“Don’t Be Afraid of the Dark” falls victim to every cliché in the horror movie repertoire.
There’s a creepy house with a hidden past, a troubled and precocious little girl who doesn’t fit in, an evil stepmother, and of course, a crotchety gardener who knows all the secrets.
The movie begins with Sally (Bailee Madison) moving to live with her father (Guy Pearce) and his girlfriend (Katie Holmes) at a Rhode Island estate they’re renovating. Soon after, Sally becomes intrigued and then haunted by creatures in the house’s dormant furnace.
Just about anyone can mostly predict how it goes from there.
But audiences expect more than the routine from writer and producer Guillermo del Toro. His visually stunning beasts and landscapes in films like “Pan’s Labyrinth” captivated audiences while building the magic of the plot.
Each new creature and scene in that film added to the overall wonder and intrigue of what would happen next.
In “Don’t Be Afraid,” the best scares and even the identity of the creatures are given away in the trailer, which loosens the tension. The best scary movies offer glimpses of unseen forces and creatures while waiting most of the runtime to reveal them—this movie let them out before viewers ever paid the ticket price.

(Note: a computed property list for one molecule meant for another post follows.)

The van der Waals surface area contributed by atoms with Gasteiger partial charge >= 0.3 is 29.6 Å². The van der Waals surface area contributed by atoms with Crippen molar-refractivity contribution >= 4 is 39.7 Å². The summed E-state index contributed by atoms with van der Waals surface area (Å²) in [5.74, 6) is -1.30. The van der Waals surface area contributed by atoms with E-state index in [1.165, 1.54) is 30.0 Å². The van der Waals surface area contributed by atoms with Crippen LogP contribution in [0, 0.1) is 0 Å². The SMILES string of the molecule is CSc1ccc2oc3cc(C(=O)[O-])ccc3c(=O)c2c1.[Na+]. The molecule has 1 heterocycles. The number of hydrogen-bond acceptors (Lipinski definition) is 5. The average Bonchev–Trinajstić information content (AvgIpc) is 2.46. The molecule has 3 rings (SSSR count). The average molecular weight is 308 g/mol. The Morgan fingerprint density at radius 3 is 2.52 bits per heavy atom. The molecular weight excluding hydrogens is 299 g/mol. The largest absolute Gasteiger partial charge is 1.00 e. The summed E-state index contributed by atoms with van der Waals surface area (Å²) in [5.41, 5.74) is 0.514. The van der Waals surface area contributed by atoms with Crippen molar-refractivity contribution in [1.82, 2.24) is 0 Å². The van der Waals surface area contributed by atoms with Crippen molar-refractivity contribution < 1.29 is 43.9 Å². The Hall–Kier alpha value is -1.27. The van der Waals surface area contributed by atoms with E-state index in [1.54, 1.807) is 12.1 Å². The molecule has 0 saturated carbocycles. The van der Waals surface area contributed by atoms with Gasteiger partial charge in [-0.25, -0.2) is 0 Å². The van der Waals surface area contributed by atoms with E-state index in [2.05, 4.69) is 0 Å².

There are a few cringe-inducing moments that are done well, especially some involving teeth that made most audience members squirm. There also is a flicker of hope for what the movie could have been in scenes where Sally is left alone with the creatures.
Pearce’s role as the stern father who’s convinced his daughter is just having trouble adjusting is another cliché that he can’t act his way out of. Madison and Holmes are fine, making their characters sympathetic and believable, but neither of their performances rises above the hackneyed plot.
The set up of “Don’t Be Afraid” should have allowed del Toro and director Troy Nixey to craft some good scares and memorable images. While the special effects are seamless, the inspiration behind them is lacking.
The ending leaves room for a strong conclusion, but the final twist elicits groans instead of gasps. Like the rest of the movie, it comes off as an attempt to get away from the horror movie norm that doesn’t hit the mark.